Another useful feature is being able to add a new establishment “on the go” in Latitude. If you enjoy letting your friends know your location and where you’re hanging out, there is nothing more frustrating than searching for the establishment to no avail. The “Add place” functionality takes care of that issue. This feature has not (yet) been integrated to have the newly created establishment show up on Places or Google Maps. This is likely to prevent people from creating fake or unauthorized accounts where they could then trash a place they don’t like.

Wednesday, July 27, 2011

Integrating Google Talk on your Eclipse :)

Hi There,
I might be last person to find out this but thought worth sharing how you can integrate your favorite Gtalk or any other chat client to your workspace on Eclipse . :)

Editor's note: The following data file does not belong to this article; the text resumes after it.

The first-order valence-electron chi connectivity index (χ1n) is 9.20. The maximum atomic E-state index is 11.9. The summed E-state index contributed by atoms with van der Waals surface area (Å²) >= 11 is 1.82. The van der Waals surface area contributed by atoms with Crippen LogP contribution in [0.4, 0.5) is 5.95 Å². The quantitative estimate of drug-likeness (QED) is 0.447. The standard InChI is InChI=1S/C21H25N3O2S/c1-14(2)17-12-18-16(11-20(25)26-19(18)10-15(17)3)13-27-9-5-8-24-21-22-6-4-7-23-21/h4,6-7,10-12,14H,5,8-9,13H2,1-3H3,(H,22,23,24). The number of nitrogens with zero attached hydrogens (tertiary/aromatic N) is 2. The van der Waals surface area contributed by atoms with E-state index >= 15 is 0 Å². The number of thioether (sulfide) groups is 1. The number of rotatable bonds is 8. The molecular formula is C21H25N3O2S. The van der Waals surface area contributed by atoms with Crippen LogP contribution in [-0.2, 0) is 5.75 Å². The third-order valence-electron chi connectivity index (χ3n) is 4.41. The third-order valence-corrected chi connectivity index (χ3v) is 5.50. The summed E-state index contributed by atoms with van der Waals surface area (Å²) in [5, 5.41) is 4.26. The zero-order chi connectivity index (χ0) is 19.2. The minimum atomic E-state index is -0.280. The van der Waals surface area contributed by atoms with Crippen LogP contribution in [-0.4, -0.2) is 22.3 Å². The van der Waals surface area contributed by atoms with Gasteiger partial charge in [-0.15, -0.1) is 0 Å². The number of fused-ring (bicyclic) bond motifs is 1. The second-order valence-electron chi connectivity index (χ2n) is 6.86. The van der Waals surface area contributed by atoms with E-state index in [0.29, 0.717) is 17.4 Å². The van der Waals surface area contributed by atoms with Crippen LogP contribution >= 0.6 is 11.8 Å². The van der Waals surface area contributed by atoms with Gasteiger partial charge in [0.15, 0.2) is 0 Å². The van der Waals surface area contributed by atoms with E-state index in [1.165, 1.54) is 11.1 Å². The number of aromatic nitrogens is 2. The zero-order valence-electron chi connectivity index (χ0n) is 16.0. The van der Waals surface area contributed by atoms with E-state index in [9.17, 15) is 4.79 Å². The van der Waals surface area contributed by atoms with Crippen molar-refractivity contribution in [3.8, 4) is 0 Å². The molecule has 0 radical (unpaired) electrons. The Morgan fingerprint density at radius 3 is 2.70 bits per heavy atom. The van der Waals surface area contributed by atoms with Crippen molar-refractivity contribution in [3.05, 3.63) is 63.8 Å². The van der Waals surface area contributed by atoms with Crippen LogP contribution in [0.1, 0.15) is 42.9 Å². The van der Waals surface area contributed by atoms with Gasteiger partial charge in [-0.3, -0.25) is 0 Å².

So all my developer friends this one is for you.

All you need is
1. Eclipse (You already probably must be working on it)
2. Plugin

  • In Eclipse, choose Help -> Install New Software...

  • Click on the Add button on the right.

  • Type in a Name in the textbox. For example, type: ECF 3.5.1.

  • Paste the following URL into the Location field.

  • Click OK.

  • Select the Eclipse Communication Framework (ECF) check box. NOTE: This check box will result in including 5 sub-items. If you deselect the 'Group Items by Category' check box in the lower part of the install manager dialog, several more options for ECF components will be made visible and available to install.
    1. ECF Filetransfer Patch for Eclipse
    2. ECF Target Components for Eclipse